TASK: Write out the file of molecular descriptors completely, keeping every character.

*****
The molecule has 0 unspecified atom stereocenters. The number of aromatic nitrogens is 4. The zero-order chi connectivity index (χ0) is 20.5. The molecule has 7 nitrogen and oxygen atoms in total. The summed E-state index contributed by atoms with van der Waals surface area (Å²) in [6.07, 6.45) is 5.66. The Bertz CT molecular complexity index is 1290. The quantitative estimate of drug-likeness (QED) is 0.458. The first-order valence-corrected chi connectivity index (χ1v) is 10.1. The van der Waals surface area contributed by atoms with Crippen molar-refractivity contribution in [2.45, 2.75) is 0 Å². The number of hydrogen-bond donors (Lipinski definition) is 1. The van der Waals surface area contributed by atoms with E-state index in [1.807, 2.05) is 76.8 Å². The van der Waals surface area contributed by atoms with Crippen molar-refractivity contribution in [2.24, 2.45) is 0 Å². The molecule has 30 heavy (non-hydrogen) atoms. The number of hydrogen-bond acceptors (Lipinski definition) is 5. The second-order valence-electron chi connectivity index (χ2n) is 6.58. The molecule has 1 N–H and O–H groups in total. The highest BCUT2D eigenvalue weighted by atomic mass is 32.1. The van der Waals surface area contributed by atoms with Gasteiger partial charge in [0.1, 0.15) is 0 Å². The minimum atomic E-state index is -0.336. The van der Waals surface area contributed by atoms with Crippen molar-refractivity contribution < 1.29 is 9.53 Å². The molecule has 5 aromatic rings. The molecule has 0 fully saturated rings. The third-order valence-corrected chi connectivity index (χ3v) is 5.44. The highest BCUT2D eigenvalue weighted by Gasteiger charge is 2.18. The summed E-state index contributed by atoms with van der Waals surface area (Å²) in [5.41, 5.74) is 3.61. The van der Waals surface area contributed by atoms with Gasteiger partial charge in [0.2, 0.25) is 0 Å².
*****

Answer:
The molecule has 0 unspecified atom stereocenters. The number of aromatic nitrogens is 4. The zero-order chi connectivity index (χ0) is 20.5. The molecule has 7 nitrogen and oxygen atoms in total. The summed E-state index contributed by atoms with van der Waals surface area (Å²) in [6.07, 6.45) is 5.66. The Bertz CT molecular complexity index is 1290. The quantitative estimate of drug-likeness (QED) is 0.458. The first-order valence-corrected chi connectivity index (χ1v) is 10.1. The van der Waals surface area contributed by atoms with Crippen molar-refractivity contribution in [2.45, 2.75) is 0 Å². The number of hydrogen-bond donors (Lipinski definition) is 1. The van der Waals surface area contributed by atoms with E-state index in [1.807, 2.05) is 76.8 Å². The van der Waals surface area contributed by atoms with Crippen molar-refractivity contribution in [2.24, 2.45) is 0 Å². The molecule has 30 heavy (non-hydrogen) atoms. The number of hydrogen-bond acceptors (Lipinski definition) is 5. The second-order valence-electron chi connectivity index (χ2n) is 6.58. The molecule has 1 N–H and O–H groups in total. The highest BCUT2D eigenvalue weighted by atomic mass is 32.1. The van der Waals surface area contributed by atoms with Gasteiger partial charge in [0.1, 0.15) is 0 Å². The minimum atomic E-state index is -0.336. The van der Waals surface area contributed by atoms with Crippen molar-refractivity contribution < 1.29 is 9.53 Å². The molecule has 5 aromatic rings. The molecule has 0 fully saturated rings. The third-order valence-corrected chi connectivity index (χ3v) is 5.44. The highest BCUT2D eigenvalue weighted by Gasteiger charge is 2.18. The summed E-state index contributed by atoms with van der Waals surface area (Å²) in [5.41, 5.74) is 3.61. The van der Waals surface area contributed by atoms with Gasteiger partial charge in [0.2, 0.25) is 0 Å².